BTO’s Youth Engagement: nothing about us, without us
My BTO journey has been so intricately linked to my personal growth that it feels remiss to mention it merely through descriptions of what I did and what I achieved. I know my experience is not unique. The connections made between both volunteers and young people who engage with BTO Youth are substantial in shaping people’s lives. It was one of the many reasons why I loved volunteering with BTO Youth.
So, when I agreed to write this blog, the dilemma remained about how to sum up BTO Youth. I decided I would spotlight what I loved about it.
Teamwork and collaboration
As a community, BTO Youth empowers everyone through a shared love of birds. It is built on teamwork and mutual respect. The principle of “nothing about us, without us” could not be more clearly demonstrated than in my time at BTO.
BTO Youth gave me the chance to work collaboratively with peers to implement and deliver the youth engagement strategies of the organisation — in the process, changing me as much as it changed the lives of the wonderful young people who engage with the organisation every day.
BTO’s journey to inclusivity is a lifetime mission, and inclusivity will continue to be a challenge to reckon with across conservation and environmental science organisations. Yet BTO Youth has made significant strides to increase inclusivity and accessibility of youth engagement for all young people.
What this means in practice is reducing the barriers facing young people getting interested in birding — running bird ID training courses, demystifying the sector in Nature Natter talks, and running the Equipment Donation Scheme.
Celebrating unique connections to birds
On a personal level, the confidence BTO Youth has provided me and others has been invaluable. I want to emphasise confidence because, by allowing people the space to grow and develop their skills, BTO Youth helps both volunteers and young people celebrate their unique connections to birds. People’s relationships with nature have similarities through shared cultures, but also some profound differences.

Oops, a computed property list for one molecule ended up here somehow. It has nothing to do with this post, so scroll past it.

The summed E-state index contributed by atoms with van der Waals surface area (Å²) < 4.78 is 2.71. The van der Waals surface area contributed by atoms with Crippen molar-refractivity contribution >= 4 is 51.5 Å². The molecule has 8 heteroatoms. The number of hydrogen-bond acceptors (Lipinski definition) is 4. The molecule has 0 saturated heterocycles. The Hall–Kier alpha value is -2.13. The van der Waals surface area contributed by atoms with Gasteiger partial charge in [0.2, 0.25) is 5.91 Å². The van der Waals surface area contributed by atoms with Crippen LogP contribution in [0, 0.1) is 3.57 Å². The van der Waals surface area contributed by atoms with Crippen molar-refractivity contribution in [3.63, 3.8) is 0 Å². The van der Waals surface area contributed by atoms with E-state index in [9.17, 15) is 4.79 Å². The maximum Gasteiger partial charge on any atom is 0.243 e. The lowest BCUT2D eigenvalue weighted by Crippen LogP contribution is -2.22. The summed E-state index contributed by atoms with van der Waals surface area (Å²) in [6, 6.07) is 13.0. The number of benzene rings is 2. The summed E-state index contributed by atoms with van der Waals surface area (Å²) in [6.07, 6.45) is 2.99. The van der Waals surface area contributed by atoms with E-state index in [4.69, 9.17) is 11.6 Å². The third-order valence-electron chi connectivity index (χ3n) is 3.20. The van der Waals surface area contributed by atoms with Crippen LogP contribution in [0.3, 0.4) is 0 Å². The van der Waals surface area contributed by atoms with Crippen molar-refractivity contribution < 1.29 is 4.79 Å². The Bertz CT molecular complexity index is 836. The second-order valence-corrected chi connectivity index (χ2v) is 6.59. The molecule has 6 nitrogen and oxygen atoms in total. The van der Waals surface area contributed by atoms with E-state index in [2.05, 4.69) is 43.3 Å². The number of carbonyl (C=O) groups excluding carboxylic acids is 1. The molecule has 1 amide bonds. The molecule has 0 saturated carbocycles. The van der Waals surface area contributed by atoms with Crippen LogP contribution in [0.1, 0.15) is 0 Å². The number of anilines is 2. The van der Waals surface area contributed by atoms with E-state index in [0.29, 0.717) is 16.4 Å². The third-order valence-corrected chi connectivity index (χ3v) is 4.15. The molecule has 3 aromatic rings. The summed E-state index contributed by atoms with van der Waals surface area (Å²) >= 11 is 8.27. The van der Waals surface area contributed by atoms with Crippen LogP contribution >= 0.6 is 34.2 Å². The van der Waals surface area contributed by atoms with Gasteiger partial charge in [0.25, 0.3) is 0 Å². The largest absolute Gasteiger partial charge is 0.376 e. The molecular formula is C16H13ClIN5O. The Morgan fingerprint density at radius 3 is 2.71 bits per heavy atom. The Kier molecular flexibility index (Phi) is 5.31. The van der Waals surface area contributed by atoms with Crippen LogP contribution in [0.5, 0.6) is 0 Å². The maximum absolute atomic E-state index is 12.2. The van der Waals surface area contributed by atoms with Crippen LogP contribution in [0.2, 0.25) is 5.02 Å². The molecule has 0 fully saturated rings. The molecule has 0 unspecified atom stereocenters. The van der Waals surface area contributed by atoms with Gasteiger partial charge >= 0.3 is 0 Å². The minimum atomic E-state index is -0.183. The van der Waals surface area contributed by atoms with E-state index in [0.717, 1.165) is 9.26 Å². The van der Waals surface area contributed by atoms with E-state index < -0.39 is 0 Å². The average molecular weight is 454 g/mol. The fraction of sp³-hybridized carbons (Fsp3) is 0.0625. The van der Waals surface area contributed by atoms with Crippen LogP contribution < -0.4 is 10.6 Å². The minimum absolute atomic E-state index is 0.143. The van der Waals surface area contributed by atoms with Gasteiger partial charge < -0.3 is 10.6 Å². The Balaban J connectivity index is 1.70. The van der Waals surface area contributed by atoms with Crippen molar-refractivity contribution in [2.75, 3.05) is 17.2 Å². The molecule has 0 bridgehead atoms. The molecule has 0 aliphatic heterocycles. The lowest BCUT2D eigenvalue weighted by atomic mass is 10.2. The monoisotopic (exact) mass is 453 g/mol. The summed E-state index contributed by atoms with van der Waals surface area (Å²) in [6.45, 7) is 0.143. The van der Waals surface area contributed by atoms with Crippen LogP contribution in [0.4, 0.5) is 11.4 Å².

Individual encounters between people and birds are laced with meaning. Whether it was the common bird that got you interested in birding, or finally seeing a rare bird of almost mythical proportions, these encounters matter. By providing opportunities for young people to learn more about birds both online and in person, greater connections between people and birds can be developed.
Sharing nature’s value for mental and physical health
On a fundamental level, if more young people are connected to nature, more young people can understand its value for both mental and physical health. For me, the effects have been profound, and birding has become an important source for finding mindfulness.
As BTO moves on in 2024, I hope that it will continue to develop and engage more young people in innovative and unusual ways. But I thought I would end this short blog by highlighting what attracted me to BTO Youth in the first place. This was to engage more young people in the natural world so they too could see the benefits of nature for their mental and physical health.
What I wish
to be a part of the
birdwatchers after sunrise,
Looking for birds today,
Seeking the unknown,
A hidden world,
Here I stand and it is freezing.
Yet, watching lapwings in the snow,
Keeps my heart soaring.
Never let go of that …
Oh, birdwatchers before sunset,
Looking out for a surprise
In the hope of something feathery feeding
Nobody told these birds to come here,
Yet the birds keep coming.
Even as the day draws near.
The simplicity of birding provides the vision.
To project on bird’s greater glories
Feeding the rational into a place of dreaming for the irrational
Birds cut the cage that keeps my soul.
Trapped and out of reach.
Helps me breathe and helps me speak.
To live life in the presence of birds
Oh, birdwatchers are up late at night.
Listening out for the birds
Migrating in starlight
Never expected to see birds I have seen.
In my local park, but now I know.
Even cities are full of life.
Makes me, me.
Oh, birdwatchers up at sunrise.
Who will be the first up and the first to rise?
For the waxwings arrived last night.
Youth Advisory Panel (YAP)
Meet our panel of volunteers who help steer BTO to better serve our younger supporters.
Launching the new BTO Youth Engagement Strategy
Youth Advisory Panel member Katie Monk discusses developing BTO Youth's new strategy, and why an inclusive environment for young people is vital for nature's future.